It is possible to do all three Grand Tours in one year. I did it in 1958, winning the King of the Mountains classifications in the Vuelta and Tour.
The key to it, though, is how you tackle the season. You have to rest up beforehand. You can’t get to the end of March and already have 6000 kilometres of racing and training in your legs. You have to start your season later, miss out on the Tour of Andalusia and Milan-San Remo and so on.
Resting up like that in the early season can really make a difference. That’s what I did in 1959, I hadn’t raced for a month and a bit before I did the Tour de Suisse and then went on from there to win the Tour de France.
But there’s other questions involved here - rather than what races you do, it’s how you race them that matters for cycling.
You should fight for stages from the moment the flag drops at the start, then right the way through to the finish. Going for it 500 metres from the finish, like Contador did in the Vuelta on a couple of high mountain stages, is not so interesting for the spectators. Cycling has to go back to what it was like in the old days. If you go to a boxing match and the two guys are not beating the hell out of each other, are you going to go back and watch another match?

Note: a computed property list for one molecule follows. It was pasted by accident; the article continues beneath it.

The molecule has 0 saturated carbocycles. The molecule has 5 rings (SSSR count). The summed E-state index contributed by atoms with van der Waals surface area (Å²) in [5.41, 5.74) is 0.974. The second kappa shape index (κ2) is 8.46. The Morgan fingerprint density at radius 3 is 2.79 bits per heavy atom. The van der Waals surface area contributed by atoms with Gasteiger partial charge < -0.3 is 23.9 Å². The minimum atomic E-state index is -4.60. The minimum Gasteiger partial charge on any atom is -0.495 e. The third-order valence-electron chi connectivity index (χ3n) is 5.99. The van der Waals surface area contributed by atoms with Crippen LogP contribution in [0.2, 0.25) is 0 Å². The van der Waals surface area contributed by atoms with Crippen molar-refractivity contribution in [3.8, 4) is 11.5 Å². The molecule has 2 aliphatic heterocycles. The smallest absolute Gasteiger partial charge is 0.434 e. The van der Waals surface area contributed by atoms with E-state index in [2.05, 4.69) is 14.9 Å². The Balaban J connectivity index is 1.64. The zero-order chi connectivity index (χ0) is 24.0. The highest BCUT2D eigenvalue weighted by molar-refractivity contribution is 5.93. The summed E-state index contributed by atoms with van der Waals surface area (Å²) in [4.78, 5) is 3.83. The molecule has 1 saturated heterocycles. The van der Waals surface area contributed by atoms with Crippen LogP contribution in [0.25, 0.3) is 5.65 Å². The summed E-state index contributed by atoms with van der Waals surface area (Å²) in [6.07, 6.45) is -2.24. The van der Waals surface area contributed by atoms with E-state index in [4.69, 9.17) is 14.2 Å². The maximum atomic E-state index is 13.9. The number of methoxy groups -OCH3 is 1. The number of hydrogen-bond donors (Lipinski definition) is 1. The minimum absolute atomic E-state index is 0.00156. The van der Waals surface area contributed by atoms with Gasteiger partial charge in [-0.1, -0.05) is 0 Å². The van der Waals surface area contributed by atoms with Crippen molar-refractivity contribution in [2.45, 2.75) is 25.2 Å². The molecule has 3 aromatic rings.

And in any case, who is left out there in Spain, once this generation of riders has gone? Contador’s got another few years in him, and there’s Valverde too. He’s a real champion, but he always has a bad day in the Grand Tours. And Purito’s good of course. But right now, when you look at cycling at an amateur level in Spain, it’s completely burned out. That’s very worrying.
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In his first blog for Cyclingnews, Federico Martín Bahamontes, six times Tour de France King of the Mountains and rated the all-time greatest ever Tour climber by L'Equipe newspaper last year, explains how he and his fellow pros of the 1950s would tackle the early season.
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